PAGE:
President Ram Nath Kovind on December 17 inaugurated the renovated Sri Ramna Kali Mandir in Dhaka, 50 years after it was destroyed by the Pakistani forces in 1971, and described the temple as a symbol of the cultural and spiritual bonding among the people of India and Bangladesh.
President Kovind is in Bangladesh on his maiden state visit at the invitation of his counterpart M. Abdul Hamid to attend the golden jubilee celebrations of Bangladesh’s independence from Pakistan in the 1971 Liberation War.
The President and First Lady Savita Kovind offered prayers at the renovated temple.
The temple was totally destroyed by the Pakistani Army’s operation codenamed ‘Operation Searchlight’ in 1971, targeting the resistance movement in the country. The temple was set on fire by the Pakistani forces, killing many people, including devotees and those residing in it.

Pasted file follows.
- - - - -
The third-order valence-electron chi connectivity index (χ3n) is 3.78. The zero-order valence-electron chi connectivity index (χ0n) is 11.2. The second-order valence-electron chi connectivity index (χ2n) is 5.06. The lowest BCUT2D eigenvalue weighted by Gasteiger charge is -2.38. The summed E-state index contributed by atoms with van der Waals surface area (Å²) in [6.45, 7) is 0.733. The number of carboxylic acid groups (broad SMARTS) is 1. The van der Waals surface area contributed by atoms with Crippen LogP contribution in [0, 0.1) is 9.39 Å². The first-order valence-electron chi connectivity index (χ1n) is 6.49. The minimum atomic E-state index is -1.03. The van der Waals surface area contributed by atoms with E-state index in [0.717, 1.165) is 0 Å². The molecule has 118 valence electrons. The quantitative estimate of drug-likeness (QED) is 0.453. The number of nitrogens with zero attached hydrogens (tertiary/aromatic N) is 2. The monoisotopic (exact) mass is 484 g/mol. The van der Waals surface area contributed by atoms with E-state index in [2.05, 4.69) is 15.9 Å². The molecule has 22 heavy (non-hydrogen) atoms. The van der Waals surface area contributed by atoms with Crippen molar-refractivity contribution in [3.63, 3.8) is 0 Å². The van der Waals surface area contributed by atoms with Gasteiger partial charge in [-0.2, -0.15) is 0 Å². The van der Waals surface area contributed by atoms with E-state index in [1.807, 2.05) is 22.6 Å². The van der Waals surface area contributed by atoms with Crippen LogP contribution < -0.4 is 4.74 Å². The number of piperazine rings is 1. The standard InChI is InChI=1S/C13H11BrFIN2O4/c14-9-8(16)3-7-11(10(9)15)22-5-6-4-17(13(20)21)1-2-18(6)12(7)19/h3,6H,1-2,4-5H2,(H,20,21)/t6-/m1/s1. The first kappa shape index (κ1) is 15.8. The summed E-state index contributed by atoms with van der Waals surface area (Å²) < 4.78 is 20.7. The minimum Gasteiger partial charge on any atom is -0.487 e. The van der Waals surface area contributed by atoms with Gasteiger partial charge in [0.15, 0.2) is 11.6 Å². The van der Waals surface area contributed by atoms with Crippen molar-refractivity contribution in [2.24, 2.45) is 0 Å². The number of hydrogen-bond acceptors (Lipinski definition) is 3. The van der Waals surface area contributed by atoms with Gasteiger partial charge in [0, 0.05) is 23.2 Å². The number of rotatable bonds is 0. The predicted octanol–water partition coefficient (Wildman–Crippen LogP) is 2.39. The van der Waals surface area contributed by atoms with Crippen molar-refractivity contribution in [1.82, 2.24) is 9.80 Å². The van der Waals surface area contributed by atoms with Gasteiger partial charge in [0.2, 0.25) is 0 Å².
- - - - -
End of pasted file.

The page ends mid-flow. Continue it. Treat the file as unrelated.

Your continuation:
India supported the renovation of the temple.
Addressing the Indian community after inaugurating the temple, Kovind said that he sees it as “a blessing from Maa Kali”.
“This morning, I went to the historic Ramna Kali temple where I had the privilege of inaugurating the renovated temple. I look at it as a blessing from Maa Kali,” he said.
“I have been told that the governments and the people of Bangladesh and India helped in restoring the temple which was demolished by the Pakistani forces during the war of liberation,” Kovind said.
A large number of people were killed by the occupation forces, he said.
“This temple is the symbol of the cultural and spiritual bonding among the people of India and Bangladesh,” the President said. “This marks an auspicious finale to my visit to Bangladesh,” he added.
Hindus make up some 10 per cent of the Muslim-majority Bangladesh’s 169 million population.